of bikes after all, you have to admit."

    "Well, Toad," said the Rat, stretching himself and sitting up
    with an effort. "You know---"

    But he never finished what he had started to say, because at that
    moment there came from the nearby road a whining sound that
    increased to a high-pitched roar as a half dozen sportbikes
    went by, as fast as their riders could push them.

    Toad stared at them open-mouthed, his eyes assuming a glazed look.
    "Of course," he exclaimed. "THAT's the thrill I've been missing.
    Going right to the very Edge ... pushing the Envelope ...
    life threatening risks ... stark fear ... adrenaline rush...
    That's _really_ living life to the fullest. I can't imagine
    why I wasted so much of my precious time plodding along
    on _cruisers_!"

    Mole listened in a kind of wondrous rapture to these heartfelt-sounding
    musings. But Rat became increasingly alarmed. Finally he pulled out
    his cell phone and speed-dialed the Badger.

    "This had better be important!" Badger's gruff voice came
    over the phone. He didn't like Company, and he liked being
    called on the phone even less. But the Rat was too agitated
    at the moment to care.

    "Badger, this is Rat. I'm over at Toad's with Mole. Something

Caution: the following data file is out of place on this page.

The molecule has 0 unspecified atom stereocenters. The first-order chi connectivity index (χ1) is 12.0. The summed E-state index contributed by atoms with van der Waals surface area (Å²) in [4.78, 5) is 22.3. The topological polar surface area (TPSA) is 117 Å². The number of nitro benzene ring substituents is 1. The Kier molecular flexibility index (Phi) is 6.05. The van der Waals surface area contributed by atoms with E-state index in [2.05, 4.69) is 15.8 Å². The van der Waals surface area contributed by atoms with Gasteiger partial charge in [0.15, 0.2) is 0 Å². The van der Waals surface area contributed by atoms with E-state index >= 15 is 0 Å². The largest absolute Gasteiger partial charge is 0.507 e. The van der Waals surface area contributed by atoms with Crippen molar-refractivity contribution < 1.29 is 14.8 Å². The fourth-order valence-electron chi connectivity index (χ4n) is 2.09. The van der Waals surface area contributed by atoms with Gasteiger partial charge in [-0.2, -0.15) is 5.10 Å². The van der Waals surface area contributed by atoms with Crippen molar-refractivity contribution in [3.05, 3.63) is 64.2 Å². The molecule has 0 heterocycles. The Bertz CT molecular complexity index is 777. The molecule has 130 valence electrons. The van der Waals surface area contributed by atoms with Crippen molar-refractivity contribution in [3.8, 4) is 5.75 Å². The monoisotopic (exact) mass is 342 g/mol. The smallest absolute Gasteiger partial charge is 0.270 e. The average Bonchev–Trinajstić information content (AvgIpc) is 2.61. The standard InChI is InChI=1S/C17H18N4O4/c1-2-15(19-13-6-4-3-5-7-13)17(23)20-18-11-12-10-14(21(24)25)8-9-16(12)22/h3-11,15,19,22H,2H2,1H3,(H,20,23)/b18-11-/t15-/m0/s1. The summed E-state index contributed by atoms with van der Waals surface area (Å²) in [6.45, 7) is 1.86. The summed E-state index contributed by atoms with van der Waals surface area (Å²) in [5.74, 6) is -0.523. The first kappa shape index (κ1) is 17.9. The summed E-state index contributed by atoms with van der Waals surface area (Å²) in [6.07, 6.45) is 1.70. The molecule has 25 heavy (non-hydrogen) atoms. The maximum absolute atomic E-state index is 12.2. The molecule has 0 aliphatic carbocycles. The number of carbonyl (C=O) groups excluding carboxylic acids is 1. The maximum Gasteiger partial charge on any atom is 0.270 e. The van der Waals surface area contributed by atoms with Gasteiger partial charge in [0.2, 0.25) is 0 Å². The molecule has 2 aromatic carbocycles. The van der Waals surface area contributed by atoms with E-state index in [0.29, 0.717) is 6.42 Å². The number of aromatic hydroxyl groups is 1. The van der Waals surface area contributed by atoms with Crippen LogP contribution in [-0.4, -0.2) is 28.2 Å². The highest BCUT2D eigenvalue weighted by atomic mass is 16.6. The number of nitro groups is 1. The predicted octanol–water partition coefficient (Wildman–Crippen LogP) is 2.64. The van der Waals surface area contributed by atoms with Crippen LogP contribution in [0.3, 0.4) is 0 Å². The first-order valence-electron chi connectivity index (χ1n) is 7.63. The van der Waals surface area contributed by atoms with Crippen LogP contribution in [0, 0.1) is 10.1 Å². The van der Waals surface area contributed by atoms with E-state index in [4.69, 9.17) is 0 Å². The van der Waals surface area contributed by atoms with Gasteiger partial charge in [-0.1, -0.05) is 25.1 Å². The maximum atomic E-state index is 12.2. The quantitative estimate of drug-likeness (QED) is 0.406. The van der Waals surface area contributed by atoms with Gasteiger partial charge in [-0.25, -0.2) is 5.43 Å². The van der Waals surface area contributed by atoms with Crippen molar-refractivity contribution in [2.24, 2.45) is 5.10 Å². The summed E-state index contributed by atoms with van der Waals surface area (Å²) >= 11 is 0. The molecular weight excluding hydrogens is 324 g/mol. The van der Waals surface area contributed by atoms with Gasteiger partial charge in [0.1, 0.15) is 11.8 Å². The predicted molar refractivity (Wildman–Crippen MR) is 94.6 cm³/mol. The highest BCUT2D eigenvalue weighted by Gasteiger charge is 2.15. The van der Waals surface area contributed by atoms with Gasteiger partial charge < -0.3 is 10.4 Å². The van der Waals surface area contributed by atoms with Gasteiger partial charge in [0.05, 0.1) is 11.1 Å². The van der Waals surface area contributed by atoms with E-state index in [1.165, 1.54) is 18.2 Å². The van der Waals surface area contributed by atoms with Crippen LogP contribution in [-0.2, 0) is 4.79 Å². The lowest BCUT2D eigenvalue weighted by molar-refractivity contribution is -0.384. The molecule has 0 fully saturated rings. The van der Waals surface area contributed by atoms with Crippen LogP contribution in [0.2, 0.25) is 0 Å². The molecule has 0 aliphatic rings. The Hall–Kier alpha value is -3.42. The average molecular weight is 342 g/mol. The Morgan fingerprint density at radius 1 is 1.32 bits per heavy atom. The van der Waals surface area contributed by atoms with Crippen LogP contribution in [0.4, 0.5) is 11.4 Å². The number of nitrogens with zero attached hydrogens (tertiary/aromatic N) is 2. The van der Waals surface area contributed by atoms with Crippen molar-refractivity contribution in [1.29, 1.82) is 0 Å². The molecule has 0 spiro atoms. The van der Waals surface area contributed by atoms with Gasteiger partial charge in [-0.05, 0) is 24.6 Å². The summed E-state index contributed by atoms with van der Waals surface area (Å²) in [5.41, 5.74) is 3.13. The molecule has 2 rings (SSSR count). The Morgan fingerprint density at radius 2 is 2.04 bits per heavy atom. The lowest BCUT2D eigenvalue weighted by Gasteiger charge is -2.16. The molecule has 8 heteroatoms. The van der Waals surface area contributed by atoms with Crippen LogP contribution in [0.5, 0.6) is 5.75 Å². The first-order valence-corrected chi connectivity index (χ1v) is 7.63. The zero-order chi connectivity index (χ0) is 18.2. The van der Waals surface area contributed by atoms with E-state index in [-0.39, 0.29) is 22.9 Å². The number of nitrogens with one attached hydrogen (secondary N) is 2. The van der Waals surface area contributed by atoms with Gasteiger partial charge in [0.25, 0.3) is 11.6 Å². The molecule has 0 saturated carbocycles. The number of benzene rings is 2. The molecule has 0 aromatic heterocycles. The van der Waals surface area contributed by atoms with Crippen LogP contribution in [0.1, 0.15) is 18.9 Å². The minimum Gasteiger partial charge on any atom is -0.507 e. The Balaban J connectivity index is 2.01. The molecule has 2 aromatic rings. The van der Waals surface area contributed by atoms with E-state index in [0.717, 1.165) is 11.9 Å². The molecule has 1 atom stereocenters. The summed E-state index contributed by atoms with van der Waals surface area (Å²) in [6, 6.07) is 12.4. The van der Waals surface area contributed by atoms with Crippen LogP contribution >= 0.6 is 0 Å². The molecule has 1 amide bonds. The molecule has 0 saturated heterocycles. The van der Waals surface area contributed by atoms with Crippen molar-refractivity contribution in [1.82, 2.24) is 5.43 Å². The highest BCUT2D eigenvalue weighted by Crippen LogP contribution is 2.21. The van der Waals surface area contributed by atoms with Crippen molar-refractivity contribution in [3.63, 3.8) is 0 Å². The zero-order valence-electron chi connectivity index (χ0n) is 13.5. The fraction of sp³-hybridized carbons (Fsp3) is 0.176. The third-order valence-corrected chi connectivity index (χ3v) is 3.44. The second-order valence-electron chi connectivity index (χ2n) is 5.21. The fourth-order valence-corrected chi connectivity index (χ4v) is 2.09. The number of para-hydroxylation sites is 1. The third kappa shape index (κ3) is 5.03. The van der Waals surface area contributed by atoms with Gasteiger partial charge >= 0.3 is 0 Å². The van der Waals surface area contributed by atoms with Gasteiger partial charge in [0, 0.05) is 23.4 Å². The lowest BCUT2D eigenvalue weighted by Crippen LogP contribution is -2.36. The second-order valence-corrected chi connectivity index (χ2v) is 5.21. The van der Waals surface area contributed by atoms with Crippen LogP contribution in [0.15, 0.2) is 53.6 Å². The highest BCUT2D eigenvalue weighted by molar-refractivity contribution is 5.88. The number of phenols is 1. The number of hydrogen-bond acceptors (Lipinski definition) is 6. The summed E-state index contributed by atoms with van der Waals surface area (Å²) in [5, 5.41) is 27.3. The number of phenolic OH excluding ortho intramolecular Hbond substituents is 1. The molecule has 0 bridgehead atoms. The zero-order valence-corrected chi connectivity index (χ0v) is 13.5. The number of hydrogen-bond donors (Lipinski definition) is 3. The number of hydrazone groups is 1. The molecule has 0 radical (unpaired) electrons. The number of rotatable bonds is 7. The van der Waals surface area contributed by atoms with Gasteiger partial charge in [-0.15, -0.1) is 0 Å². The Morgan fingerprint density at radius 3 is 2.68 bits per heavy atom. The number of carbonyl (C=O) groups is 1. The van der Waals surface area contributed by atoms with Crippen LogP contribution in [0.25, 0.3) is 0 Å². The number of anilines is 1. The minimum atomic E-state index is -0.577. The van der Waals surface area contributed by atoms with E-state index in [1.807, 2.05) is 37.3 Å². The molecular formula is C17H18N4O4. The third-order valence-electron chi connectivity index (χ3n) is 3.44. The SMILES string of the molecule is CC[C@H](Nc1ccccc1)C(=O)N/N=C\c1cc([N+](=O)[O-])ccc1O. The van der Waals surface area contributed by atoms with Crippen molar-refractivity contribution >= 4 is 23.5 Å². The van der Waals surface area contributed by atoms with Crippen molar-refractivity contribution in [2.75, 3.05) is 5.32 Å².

very bad is developing here and we need your help right away.
    Quickly he summarized what was happening.

    "Try to stall him. I'll be right over," said Badger, hanging up.

    Meanwhile more sportbikes had screamed by, followed by a few
    cafe racers. Evidently it was some kind of a rally. The Toad
    grew increasingly excited and irrational (that is, with total
    disregard for the vital fact that his riding skills were
    rudimentary; certainly not up to the level required to handle
    a powerful sportbike at the speeds these riders were going).

    He alternated pacing to and fro on the grass with sitting
    at the laptop and Googling for reviews of performance racing bikes,
    all the while telling Mole of his new plans with revived enthusiasm.
    And Mole, the perfect foil, played his part (unwittingly)
    to perfection.

    "Look at this one, Mole! The Hayabusa. It'll do 185 mph pure stock!
    That's right out of the crate! Of course I'd have it modded for
    some *real* performance..." and other boastful, conceited talk
    of the same nature.

    Just about then could be heard the approaching rumble of a Norton
    850 Commando. To Mole's surprise, Toad visibly deflated
    at the sound, his brave talk quickly fading away.

    It was the Badger. Who, wasting no time strode across the lawn
    right up to Toad and grabbed him by the shoulders (or what passes
    for them on an amphibian).

    "Pull yourself together, Toad," he said firmly. "And get a grip!